he Government of Guyana is presently servicing the loan owed by Atlantic Holdings Incorporated (AHI) to Republic Bank Limited (RBL) of Trinidad for the construction of the Marriott Hotel.
Minister of Finance Winston Jordan told reporters yesterday that neither AHI nor its loan guarantor, National Industrial and Commercial Investments Limited (NICIL) can afford to service the US$15.25 million loan accessed for the construction of the hotel, which has forced government to absorb the biannual US$1.1 million in non-budgetary expenditure.
It has been reported before that Marriott is just able to cover its operating cost but is not earning enough to service the loan.
According to Jordan, the government currently owes US$748,000 for this period and unless AHI is able to assume the debt, it will continue to pay US$1.1 million every six months for the next 13 years.
“Even if it does well, it would not be able to pay its debt. Remember it is the entertainment part that is going make it …that is not being done so for the time being now unless we just say ‘take the asset’, it is the government which has to come in now.
That is an unbudgeted expense, where are we going to find the money? We have to find the money otherwise we lose the asset,” the minister explained.
The 197-room Marriott hotel was constructed at a cost US$58 million. The majority of this was state funds but a total of US$15.25 million was received from Republic Bank Ltd as part of the US$27 million debt financing for it.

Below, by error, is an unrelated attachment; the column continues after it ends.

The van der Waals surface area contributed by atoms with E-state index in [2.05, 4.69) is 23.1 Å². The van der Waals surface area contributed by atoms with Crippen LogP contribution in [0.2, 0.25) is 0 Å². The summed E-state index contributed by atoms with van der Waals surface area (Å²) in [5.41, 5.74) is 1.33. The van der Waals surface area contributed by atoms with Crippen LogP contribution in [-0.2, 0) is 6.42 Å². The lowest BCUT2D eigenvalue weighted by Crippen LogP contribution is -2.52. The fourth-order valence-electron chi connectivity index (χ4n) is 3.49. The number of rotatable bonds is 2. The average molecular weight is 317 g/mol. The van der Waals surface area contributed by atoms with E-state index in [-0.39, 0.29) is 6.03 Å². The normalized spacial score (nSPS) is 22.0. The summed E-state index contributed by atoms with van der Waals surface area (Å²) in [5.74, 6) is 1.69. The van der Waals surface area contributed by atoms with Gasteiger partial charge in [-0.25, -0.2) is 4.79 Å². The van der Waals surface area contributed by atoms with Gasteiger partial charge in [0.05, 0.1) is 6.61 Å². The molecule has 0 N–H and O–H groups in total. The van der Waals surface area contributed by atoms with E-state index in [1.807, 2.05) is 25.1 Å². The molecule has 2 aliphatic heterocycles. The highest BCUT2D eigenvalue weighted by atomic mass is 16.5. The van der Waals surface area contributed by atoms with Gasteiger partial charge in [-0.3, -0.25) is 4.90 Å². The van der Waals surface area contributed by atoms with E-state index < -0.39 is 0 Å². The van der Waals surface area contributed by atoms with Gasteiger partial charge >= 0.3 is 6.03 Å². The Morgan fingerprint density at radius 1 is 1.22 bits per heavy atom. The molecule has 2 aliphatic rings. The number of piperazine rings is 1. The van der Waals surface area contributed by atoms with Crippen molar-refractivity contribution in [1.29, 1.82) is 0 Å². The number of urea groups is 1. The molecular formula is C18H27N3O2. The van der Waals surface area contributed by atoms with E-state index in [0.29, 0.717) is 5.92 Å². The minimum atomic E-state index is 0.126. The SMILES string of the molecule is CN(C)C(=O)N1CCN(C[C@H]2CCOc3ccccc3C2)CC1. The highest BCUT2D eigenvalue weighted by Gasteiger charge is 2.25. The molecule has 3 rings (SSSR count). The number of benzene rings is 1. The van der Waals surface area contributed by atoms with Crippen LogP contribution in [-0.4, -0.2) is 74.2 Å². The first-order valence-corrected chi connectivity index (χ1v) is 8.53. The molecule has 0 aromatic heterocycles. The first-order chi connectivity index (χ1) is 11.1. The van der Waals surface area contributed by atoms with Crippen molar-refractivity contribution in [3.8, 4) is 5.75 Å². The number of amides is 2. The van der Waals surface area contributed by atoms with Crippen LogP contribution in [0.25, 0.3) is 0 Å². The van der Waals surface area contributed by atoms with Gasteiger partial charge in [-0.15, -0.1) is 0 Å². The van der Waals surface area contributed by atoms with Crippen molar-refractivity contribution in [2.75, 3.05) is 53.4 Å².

A 2015 forensic audit of the hotel had urged government to “proceed with haste” to sell the Marriott Hotel in light of uncertainty about the financial viability of its operations and rising costs that could take the final price tag for the project to at least US$98 million.
The audit conducted by former Auditor-General Anand Goolsarran had noted that there is a “serious risk” of default in relation to the Republic Bank loan used for construction.
In the report, Goolsarran explained that the loan is secured by “debenture and mortgages.” He declared that these conditions have serious implications should AHI default in payment. The loan is repayable at rates of 9.15% and 8.65% during construction and post-construction phases, respectively, via 26 equal, blended, semi-annual payments of principal and interest. However, there is an 18-month moratorium on interest and a 24-month moratorium on principal from the date of first disbursement.
The report had also said that given the statement by Executive Director of NICIL Winston Brassington in relation to the absence of market intelligence on the operations of casinos, it is advisable not to proceed with the construction and outfitting of the Entertainment Complex estimated to cost US$12 million.